In the annual report on schooling, NAPLAN data are also mostly reported cross-sectionally, with limited transparency on trends over time. These analyses are left to the motivated individuals to tackle on ACARA’s online data portal, or the 369 page NAPLAN national report. It is not surprising then that something has been amiss between the NAPLAN reporting and the policy response. NAPLAN’s identification of students who do not meet national minimum benchmarks, has labelled them but not resulted in their improvement (Adams et al., 2020). Clarity is everything in monitoring and accountability and these omissions, and a lack of alignment between goals and monitoring, speak volumes.
Our suggested new national assessment system would build a better connection between national goals and assessment and evaluation of Australian school education. It would provide more accurate information about prevalent inequalities across the nation’s schools and communities to enhance policy-making and targeted interventions. Furthermore, unlike NAPLAN which, despite numerous reviews, has never been officially evaluated against its stated aims, a new assessment system would have a plan for periodic review and evaluation, drawing on feedback from all stakeholders.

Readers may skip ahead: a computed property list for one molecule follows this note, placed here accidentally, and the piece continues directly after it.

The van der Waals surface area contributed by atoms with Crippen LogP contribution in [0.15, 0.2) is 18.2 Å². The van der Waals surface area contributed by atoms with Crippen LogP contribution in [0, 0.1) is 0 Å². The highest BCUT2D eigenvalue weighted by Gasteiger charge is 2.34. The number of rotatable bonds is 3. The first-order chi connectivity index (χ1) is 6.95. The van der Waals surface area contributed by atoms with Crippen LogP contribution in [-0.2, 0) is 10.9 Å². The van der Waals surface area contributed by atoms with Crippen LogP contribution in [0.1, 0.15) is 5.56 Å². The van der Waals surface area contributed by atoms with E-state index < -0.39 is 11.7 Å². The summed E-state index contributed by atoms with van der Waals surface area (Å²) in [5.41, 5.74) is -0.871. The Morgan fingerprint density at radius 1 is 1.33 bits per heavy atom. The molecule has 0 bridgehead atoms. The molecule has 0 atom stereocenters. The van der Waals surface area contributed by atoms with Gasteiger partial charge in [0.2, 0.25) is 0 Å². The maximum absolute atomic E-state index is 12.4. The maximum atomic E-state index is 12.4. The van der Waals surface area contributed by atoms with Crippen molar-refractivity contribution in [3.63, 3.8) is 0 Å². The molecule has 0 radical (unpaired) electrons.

NAPLAN is outdated in light of other contemporary national assessment systems
A more contemporary evaluation of NAPLAN would put it against a series of eight challenges for all educational assessment systems, outlined by the OECD. These are considered very briefly below, a comprehensive account is provided in the Putting Students First report.
Challenge 1: Aligning educational standards and student assessment